Guitar Tuning Using Harmonics

This will help you get your guitar more closely in tune with itself when you don't have a tuner or you only have a single pitch.  

First, it is necessary to know what a harmonic is.  A harmonic is achieved by lightly touching a string with one of your fretting fingers and then plucking the string with your picking hand as you would normally.  The thing with harmonics is, after you have plucked the note, if you release your fretting finger, the note will continue to play. The most clear harmonics are achieved over the fret marker of the 12th, 7th, and 5th frets. These frets chime notes one octave higher, an octave and a fifth higher and two octaves higher than the played string respectively. 

Physics Lesson: Harmonics are caused by the actual waves of the string itself. When you play a single string, you play all the higher frequencies as well. The higher frequencies have shorter wavelengths. When you rest your finger lightly on the node (or point at which the string is oscillating least) of a wave, it forces the string to emphasize that frequency, thus resulting in a higher pitch.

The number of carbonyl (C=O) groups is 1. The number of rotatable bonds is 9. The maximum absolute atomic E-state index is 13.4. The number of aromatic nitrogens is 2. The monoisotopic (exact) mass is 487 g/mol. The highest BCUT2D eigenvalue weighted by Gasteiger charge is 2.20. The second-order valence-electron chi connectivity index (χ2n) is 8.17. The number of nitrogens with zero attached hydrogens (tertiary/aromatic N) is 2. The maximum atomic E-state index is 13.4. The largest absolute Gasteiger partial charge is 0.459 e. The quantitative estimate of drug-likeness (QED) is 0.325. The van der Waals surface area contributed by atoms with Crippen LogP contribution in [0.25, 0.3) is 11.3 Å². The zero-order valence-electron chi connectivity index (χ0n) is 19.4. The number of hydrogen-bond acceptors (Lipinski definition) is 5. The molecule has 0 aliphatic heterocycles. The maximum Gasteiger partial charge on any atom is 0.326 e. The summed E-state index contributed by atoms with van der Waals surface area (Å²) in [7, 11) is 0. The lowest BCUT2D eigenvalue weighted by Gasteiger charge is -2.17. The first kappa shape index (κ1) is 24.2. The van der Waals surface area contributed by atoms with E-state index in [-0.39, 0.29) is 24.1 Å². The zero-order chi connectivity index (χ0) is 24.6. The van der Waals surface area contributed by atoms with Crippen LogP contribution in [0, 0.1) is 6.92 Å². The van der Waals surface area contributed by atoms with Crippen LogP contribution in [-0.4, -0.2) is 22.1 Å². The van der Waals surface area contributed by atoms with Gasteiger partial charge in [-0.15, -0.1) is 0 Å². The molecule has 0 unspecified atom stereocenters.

To tune: Play the 5th fret harmonic on the low E string and the 7th fret harmonic on the A string, when played simultaneously the pitches should ring loud and clear. If you get a choppy sound (like a tremolo) it means the pitches are slightly out of tune. Do the same with the A and D and the D and G strings. To tune the B string, play the 7th fret harmonic of the low E and the open B string. Finally, tune the high E to the B as you did the A to the low E.

DONATED BY: Mike Isaacson

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